Objective: To assess whether structured reports (SRs) of MRI in patients with inherited neuromuscular disorders (IND) provide more clinically relevant information than non-structured reports (NSRs) and whether neuroradiologists’ expertise affects completeness of reports. Material and methods: Lower limbs’ MRI reports of patients with IND produced by neuroradiologists with different level of expertise (> 15 years vs. < 15 years of experience in reading IND-MRI) before and after implementation of a SR template were included. Reports were assessed for the presence of 9 key features relevant for IND management. Reports and images were evaluated by neurologists who assessed: disease-specific muscular involvement pattern; presence of sufficient information to order the appropriate genetic/diagnostic tests; presence of sufficient information to make therapeutic decision/perform biopsy and necessity to review MRI images. Mann–Whitney and Fisher’s exact tests were used to compare the number of key features for NSR and SR and neurologists’ answers for reports produced by neuroradiologists with different experience. Results: Thirty-one SRs and 101 NSRs were reviewed. A median of 8 and 6 key features was present in SR and NSR, respectively (p value < 0.0001). When reports were produced by less expert neuroradiologists, neurologists recognized muscular involvement pattern, had sufficient information for clinical decision-making/perform biopsy more often with SR than NSR (p values: < 0.0001), and needed to evaluate images less often with SR (p value: 0.0001). When reports produced by expert neuroradiologists were evaluated, no significant difference in neurologists’ answers was observed. Conclusion: SR of IND-MRI contained more often clinically relevant information considered important for disease management than NSR. Radiologist’s expertise affects completeness of NSR reports.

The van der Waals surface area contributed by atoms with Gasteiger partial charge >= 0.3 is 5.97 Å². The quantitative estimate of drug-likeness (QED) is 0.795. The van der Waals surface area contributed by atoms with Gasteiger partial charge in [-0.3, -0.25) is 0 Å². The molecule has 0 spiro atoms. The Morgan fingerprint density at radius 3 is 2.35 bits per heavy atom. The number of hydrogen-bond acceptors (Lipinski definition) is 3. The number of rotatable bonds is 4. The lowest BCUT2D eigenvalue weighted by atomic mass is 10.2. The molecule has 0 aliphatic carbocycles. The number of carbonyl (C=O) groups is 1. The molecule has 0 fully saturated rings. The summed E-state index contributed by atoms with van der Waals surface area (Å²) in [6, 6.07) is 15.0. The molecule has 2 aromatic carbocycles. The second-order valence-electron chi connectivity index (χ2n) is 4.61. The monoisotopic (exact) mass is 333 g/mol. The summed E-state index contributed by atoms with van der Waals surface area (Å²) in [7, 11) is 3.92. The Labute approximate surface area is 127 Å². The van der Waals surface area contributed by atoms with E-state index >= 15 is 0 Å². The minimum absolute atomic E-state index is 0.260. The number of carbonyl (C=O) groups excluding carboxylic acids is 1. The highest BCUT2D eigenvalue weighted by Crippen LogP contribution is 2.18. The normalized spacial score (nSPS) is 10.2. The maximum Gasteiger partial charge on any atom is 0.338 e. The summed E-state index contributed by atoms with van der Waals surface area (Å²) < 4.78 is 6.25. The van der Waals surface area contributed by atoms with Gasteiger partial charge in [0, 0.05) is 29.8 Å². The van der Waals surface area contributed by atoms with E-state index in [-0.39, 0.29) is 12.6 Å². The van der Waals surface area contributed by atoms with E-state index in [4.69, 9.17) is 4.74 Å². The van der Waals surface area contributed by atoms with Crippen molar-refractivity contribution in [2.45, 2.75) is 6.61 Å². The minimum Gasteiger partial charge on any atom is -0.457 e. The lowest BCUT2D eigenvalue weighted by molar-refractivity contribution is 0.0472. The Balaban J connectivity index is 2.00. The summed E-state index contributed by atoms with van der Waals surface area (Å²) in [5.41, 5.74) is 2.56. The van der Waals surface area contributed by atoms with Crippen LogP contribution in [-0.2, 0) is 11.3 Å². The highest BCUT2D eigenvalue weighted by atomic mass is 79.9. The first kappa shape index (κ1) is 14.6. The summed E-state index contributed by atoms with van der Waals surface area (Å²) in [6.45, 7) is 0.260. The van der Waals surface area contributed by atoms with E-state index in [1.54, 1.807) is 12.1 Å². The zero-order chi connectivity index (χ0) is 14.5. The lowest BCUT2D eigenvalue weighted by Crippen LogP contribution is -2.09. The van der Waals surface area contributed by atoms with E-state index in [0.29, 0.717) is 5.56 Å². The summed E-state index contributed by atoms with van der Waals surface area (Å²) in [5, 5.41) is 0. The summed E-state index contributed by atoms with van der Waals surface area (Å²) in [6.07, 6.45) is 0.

- Limb-girdle muscular dystrophies
- Magnetic resonance imaging
- Neuromuscular diseases
- Structured reporting
ASJC Scopus subject areas
- Radiology Nuclear Medicine and imaging